How the Brisbane Broncos use GPS to deliver peak demands
Written by Simon Austin — April 12, 2019
PAUL DEVLIN, the Lancashire-born Head of Performance at the Brisbane Broncos, describes their main aim as “being able to train faster than any other team”.
The former dual-code professional doesn’t use GPS to stop players training when they've reached pre-set limits, but to push beyond.
“A lot of teams think they have a magic GPS number that lets them know when a player has hit their limit,” he tells TGG. “Our philosophy is that we don’t know what the limits are and have to keep pushing until we can find them.
“We work really hard on finding ways to train players to be able to handle more load.”
This chimes with what former Manchester United Head of Performance Tony Strudwick, who now works with Ryan Giggs for Wales, told us last year.
“One of the biggest issues of our current generation is that sports science is putting limits on performance,” Strudwick said. “Our job is to create newer athletes, the football athlete of the future, who is robust, resilient and can cope with increases in load.”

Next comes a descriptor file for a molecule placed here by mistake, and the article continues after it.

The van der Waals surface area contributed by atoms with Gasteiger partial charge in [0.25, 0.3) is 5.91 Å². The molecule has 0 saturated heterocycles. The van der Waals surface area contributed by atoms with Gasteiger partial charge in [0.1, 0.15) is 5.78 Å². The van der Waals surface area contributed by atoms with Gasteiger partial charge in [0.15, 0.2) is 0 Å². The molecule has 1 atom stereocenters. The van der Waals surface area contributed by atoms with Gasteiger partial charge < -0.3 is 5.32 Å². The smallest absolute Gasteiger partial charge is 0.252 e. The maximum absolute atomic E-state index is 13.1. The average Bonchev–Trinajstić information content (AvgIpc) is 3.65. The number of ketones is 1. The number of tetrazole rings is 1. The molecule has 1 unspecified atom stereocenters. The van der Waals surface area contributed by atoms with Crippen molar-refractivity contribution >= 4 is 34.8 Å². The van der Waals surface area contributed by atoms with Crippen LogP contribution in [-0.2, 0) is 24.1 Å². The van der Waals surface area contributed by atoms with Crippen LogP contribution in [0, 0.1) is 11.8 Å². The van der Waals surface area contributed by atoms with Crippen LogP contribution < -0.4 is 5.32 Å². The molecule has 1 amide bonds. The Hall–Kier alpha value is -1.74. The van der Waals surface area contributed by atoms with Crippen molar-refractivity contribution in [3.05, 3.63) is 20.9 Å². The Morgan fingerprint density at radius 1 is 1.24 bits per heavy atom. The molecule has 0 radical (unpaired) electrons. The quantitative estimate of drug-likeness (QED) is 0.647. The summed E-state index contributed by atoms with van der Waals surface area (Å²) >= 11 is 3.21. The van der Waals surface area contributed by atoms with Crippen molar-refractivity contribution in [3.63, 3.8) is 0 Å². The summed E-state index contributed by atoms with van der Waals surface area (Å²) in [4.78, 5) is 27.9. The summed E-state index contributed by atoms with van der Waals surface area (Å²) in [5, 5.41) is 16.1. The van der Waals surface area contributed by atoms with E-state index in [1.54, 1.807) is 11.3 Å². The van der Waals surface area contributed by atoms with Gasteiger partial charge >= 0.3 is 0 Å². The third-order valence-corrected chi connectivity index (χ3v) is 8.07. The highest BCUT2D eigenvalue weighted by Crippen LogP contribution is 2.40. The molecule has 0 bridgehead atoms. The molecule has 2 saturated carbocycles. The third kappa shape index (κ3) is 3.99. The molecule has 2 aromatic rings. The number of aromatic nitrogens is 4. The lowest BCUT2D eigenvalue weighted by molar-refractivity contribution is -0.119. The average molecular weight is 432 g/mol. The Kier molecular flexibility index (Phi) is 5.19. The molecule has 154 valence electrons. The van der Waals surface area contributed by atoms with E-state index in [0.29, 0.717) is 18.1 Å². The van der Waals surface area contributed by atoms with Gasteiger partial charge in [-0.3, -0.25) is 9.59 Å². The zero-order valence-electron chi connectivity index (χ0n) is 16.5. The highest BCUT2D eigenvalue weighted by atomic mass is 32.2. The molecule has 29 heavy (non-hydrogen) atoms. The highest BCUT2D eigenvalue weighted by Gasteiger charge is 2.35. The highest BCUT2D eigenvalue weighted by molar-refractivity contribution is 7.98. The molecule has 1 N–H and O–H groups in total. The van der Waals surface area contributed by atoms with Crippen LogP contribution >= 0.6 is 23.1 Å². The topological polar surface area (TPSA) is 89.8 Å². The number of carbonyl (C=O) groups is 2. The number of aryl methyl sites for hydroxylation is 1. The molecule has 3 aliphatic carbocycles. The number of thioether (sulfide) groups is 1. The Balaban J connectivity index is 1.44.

In order to do this, Devlin, who joined the Broncos from the South Sydney Rabbitohs last December, focuses on hitting peak demands in training.
“We have a very specific game model that we also used at the Rabbitohs last year, which involves us being able to quantify the peak demands of the game,” the former Widnes, Sale and Munster player explains.
Research done by the Australian Jace Delaney, who is now Director of Performance for the Oregon Ducks college football team, has been a major influence on Devlin.
Delaney’s proposition is that “training needs to reflect the intensity of competition, so that when faced with physically demanding periods during a match, the players are prepared and these situations will be less catastrophic.”
England rugby coach Eddie Jones is another enthusiastic advocate of Delaney’s work, which you can read more about here.
“We have specific drills when the players know it’s time to go above game speed, where the purpose is to maintain as high an intensity as they can coupled with skill execution,” Devlin says.
“That’s preparing them for the worst-case scenario they would encounter in a game.”
The main measure of intensity he uses is average change of pace.